Lease Beat

Target to Open Smaller Store Model in Downtown Brooklyn

City Point rendering. (City Point)

CityTarget, the big-box chain Target’s smaller store model, will find its first New York home at City Point, the 1.8-million-square-foot development under construction in Downtown Brooklyn.

First reported by the New York Daily News last Friday, the lease for CityTarget was signed over a year ago and includes 125,000 square feet of retail and storage space. A press release issued by Target noted that the location in Albee Square will target neighborhood residents, students and straphangers who use the nearby DeKalb Avenue subway station. Read More

Lease Beat

Apparel Supplier Inks Deal at 1370 Broadway

1370 Broadway

Intradeco Apparel has signed a lease for the entire 16,787-square-foot seventh floor at Normandy Real Estate Partners1370 Broadway, The Commercial Observer has learned.

The apparel supplier will pay rent starting in the mid-$40s per square foot, according to data from CompStak. Asking rents in the building are approximately $50 per square foot, according to listings on TheSquareFoot. Read More

Lease Beat

Famous Footwear Inks at Throggs Neck Shopping Center

Courtesy of SeekLogo

Famous Footwear has inked a deal for a new location in the Bronx.

The national footwear chain has signed a deal for a 5,500-square-foot store in the Throggs Neck Shopping Center located near the intersection of Lafayette Avenue, Brush Avenue, and Hutch Service Road.

“The leasing velocity we’re seeing at Throggs Neck Shopping Center demonstrates Read More

ICSC2012

On 10th Anniversary of First NYC Pop-Up, Retailers Look Back

43 Mercer vintage

It was a Los Angeles-based company inspired by Japanese shopping habits that brought pop-up retail to America. During a trip to Tokyo in 1999, Russ Miller witnessed the lengths to which the city’s famously voracious consumers would go to buy rare and limited-edition products.

Mr. Miller brought that mind-set back to L.A. with Vacant, “a retail concept and exhibition store” that would open shops only to close them as soon as they ran out of goods.

Discount retailer Target once again positioned itself as the funky anti-Walmart when it took over a 220-foot-long boat at Chelsea Piers for a two-week stay on the Hudson River that coincided with Black Friday in November of 2002. Vacant arrived in New York in February 2003, working with Dr. Martens on a pop-up space at 43 Mercer Street. Read More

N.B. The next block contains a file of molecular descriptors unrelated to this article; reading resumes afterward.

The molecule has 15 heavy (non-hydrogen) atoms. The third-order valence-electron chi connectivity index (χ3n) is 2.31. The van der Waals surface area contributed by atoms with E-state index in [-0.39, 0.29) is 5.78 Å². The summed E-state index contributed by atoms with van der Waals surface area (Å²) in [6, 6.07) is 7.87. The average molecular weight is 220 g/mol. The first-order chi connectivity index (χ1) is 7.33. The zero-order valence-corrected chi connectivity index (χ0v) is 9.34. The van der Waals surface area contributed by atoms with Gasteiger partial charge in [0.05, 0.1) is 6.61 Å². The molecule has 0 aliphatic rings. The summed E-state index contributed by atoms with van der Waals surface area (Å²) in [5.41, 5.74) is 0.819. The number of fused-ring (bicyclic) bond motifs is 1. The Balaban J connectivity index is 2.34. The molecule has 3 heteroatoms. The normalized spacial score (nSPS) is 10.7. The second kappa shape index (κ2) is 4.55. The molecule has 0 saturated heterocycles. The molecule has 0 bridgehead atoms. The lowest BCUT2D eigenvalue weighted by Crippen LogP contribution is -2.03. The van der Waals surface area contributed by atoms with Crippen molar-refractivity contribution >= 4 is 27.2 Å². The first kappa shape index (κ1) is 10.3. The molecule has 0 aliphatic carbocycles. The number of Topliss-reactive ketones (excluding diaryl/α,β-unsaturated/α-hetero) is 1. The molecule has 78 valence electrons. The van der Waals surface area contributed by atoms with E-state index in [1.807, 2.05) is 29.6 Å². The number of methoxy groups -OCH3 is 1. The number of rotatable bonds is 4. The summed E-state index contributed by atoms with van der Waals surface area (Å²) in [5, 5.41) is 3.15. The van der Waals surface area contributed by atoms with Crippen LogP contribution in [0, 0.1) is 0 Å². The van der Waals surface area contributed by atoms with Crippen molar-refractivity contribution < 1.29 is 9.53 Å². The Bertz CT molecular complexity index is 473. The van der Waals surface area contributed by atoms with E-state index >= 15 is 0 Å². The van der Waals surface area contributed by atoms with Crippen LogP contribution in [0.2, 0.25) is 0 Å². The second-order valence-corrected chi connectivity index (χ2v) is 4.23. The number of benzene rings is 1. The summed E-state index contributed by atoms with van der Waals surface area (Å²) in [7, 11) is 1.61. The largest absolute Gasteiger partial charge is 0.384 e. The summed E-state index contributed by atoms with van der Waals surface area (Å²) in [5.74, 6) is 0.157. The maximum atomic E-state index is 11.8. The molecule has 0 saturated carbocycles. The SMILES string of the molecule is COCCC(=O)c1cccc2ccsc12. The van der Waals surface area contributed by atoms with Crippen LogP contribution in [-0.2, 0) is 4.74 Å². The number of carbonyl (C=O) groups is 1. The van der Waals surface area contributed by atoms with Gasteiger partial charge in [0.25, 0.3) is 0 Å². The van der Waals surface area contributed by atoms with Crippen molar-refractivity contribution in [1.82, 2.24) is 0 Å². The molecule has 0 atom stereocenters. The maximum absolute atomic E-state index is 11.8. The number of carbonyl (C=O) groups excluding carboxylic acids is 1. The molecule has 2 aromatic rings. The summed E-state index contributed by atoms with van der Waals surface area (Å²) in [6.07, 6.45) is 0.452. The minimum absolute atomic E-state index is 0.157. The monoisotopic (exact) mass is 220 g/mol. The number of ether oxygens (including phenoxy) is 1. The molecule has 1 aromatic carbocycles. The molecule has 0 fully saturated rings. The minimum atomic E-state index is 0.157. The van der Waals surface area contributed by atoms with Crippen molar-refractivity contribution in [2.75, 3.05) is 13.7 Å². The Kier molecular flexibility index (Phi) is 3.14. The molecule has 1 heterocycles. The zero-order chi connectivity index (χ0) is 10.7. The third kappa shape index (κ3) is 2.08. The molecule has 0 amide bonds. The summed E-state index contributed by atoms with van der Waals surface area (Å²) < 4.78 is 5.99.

The Sit-Down

Retail is Dead, Long Live Retail: Patrick Smith of SRS Real Estate on the Future of Brick-and-Mortar

Patrick Smith.

Patrick Smith is an executive vice president and principal of the retail real estate services firm SRS Real Estate Partners, which was spun off from Staubach when that company was acquired by Jones Lang LaSalle. Mr. Smith is a busy leasing dealmaker not only in the city but nationally and represents a host of large retailers that have been active in the market both here and around the country, including Dick’s Sporting Goods, Party City and Disney. With ICSC, the biggest retail event of the year, only weeks away, Mr. Smith weighed in on the state of the retail market with The Commercial Observer and discussed what he has planned for this year’s conference in Las Vegas. Read More

Whale Watch

Wooing Walmart: NYC brokers still have eyes for elusive retailer

The Category Killer.

The weekly phone calls. The dinner invites. The gifts.

When representatives from Walmart, the nation’s largest retailer, waltz into the New York Hilton for this year’s two-day International Council of Shopping Centers conference, many of the city’s most intrepid retail brokers will be close behind them, perhaps even plying those officials with compliments, dinner invitations and business opportunities. Read More